Is anyone or has anyone replaced the tires on their Model S with 21" rims? If you have/are, are you going with run flats or something that has a longer drive range then 18k?

The model S also uses the exact same sensors as come with the Roadster, although I'm not sure that the system is the same. The tire sensors are made by a third party supplier, and they have confirmed that it's the same sensor as in the roadster. I had tried to purchase 4 sensors separately from them, as Tesla only offers one non-studded tire option for winter, and I went with a different Manufacterer. .

As a follow up, it seems that a faulty antenna pick up in the wheel well is the culprit in my case for the TPMS systems issues. New part on the way, so we'll see if that does it.

I had that same problem with the tire sensor in my Lexus. Low pressure warning on for months. Finally took car in and was replaced for free.

Went to Les Schwaab today to ask about them repairing a tire after Goo had been used. He said no problem for them. However that stuff can ruin the pressure measuring device that is inside the tire. Later I had a discussion with someone from my Tesla service center and he confirmed that. He also said a new one costs $200. No Fix-a-Flat for me.

cerjor-
This is one of my major stresses. See my thread: http//www.teslamotors.com/forum/forums/no-spare-no-run-flat-no-running-3-wheels-just-can-goo.
Now, not even a can of goo! Was this source at the service center reliable or was that just an "off the cuff" response? As mentioned on another thread recently, it is difficult to pick out fact or fiction coming from various Tesla employees. Although, I do feel they are really trying to be as helpful as possible.

See the thread at http://www.teslamotors.com/forum/forums/tires-spare-run-flat where sealant is discussed. There are sealants on the market that are TPMS and tire safe.

How about we all source a cheap rim/tire combination with a simple jack and wrench to act as out own spare?

what about built in jack system? can you raise car to change tire? We are going for test drive on thursday and want to see the jack in action for tire change.

SD Service CRT said tesla goo in thier flat kit will not hurt tire sensors.

@lorrainesteinel - the "Jack" setting simply turns off automatic levelling of the air suspension, it doesn't actually jack up anything.

Had one of 21" performance tires go flat overnight in garage less than 3 weeks after delivery, no rhyme or reason. Tesla guys came to house within 24 hours and replaced, no questions asked. I never had performance tires before and suspect that these Continental 21" need careful watching. OTOH, never had a car manufacturer make a home visit to replace tire, so TSLA gets an A+ for first service call. Another happy customer. And in meantime two of my friends have placed deposits for Model S within past week after seeing my Sig vehicle, did not get test drive or even ride in car yet. The beat goes on.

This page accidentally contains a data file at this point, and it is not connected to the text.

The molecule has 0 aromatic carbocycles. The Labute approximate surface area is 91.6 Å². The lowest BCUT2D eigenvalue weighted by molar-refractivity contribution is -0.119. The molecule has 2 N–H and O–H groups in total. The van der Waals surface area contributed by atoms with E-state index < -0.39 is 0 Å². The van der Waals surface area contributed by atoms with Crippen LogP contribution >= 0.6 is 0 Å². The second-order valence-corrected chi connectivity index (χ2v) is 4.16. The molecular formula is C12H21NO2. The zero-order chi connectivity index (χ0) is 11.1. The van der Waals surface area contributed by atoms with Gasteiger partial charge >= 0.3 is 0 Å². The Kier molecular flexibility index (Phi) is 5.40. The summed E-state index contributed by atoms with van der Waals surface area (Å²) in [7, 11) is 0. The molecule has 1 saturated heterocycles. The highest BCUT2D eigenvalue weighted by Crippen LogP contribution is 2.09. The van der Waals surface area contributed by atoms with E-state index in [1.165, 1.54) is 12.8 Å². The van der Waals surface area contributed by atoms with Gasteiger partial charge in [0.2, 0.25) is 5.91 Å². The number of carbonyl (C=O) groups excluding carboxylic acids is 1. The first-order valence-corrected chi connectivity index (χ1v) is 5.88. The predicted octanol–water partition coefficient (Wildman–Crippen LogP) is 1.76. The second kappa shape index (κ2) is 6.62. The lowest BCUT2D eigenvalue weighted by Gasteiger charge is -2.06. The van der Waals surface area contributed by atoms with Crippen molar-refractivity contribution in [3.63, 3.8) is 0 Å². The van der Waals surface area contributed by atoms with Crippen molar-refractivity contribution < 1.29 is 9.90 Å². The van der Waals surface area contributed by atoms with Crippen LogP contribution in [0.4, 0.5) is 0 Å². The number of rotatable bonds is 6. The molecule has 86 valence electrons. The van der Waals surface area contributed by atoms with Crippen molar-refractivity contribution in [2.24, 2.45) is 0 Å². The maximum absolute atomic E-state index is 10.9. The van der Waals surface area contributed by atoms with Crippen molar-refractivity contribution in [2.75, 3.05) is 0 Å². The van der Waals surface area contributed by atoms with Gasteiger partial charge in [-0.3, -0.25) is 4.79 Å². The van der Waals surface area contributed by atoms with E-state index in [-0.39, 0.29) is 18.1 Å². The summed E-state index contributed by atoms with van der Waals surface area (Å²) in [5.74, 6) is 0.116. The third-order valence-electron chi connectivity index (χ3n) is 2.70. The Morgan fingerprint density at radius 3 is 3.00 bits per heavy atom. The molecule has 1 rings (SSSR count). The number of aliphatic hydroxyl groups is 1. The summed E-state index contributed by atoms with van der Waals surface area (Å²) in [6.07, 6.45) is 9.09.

jamesgx: Thanks to you and other Owners sharing these stories!

That front trunk looks like it may fit a donut. Because one of these days I may want to travel across country and if the can of goo does not fix it I should have a real spare. Either that or be stranded in some wasteland.

Even if you have a spare, how will you install it? No way will a regular scissors jack safely lift this car. I had it on the hydraulic 4-post lift in my garage a couple times - takes twice as long to raise as a regular pickup truck due to weight. The only answer with any disabling event on a Model S is to call for service. No self-help here...

@wbrown01
There was a post a little while ago of someone claiming that a standard 19" Tesla tire can fit in the frunk with some carefully orchestrated maneuvers without any scraping or jamming.

However, I am with @Pungoteague_Dave on this one, why go through the trouble and the risk?

I once did a number on my daughter's 7 series BMW trying to figure out how to jack the thing up. Chivalry died that day. No more tire-changing heroics for me.

I was able to change all the tires on my Model S (replacing the 19" winters with the 21" summers) using a standard 2 ton rolling hydraulic jack. Don't know what all this fuss about the weight of the car is all about. It's not that much heavier than a BMW M5, for example.

You are all in luck. This morning I came out to my car to the tire sensor telling me I was low on air. I checked all the tires and sure enough the driver side back was low, at ~30. I knew it was a nail and sure enough I found one in the middle of the tire.

I used a plug kit very similar to the ones that have been mentioned in these threads. I left the wheel ON the car. I marked the tire with blue tape on the sidewall and with the drive side door open creeped the car back until the mark was between 4 to 5 o'clock. Raising the car to 'very high' makes whole the process easier. I turned my little 12 volt air pump on to keep air in the tire while I pulled the nail and reamed the hole with the reamer. Then I inserted the plug with the plug tool. It was not easy but it was a heck of a lot easier than removing the tire... and safer. It took about 10 minutes. The 19" tire in a tough tire. It was rather difficult to get the reamer in.

After work I took the car by the Tesla service center since they are close. The guys gave it a quick inspection. It was holding air fine and they felt my repair job was satisfactory.

This is how I have been fixing my rare flats almost my whole life. This is probably the first flat I have had in 10 years altho I did plug one on my wife's car a few years ago (passenger front). Front tires are a LOT easier because you can position the nail at 10-11 o'clock and turn the wheel so the nail is easy to get at.

+1 Sudre

That is why MS owners should have the Slime 70005 Flat Tire Repair Kit or equivalent kit in their MS. No spare tire is necessary. The kit will do the job.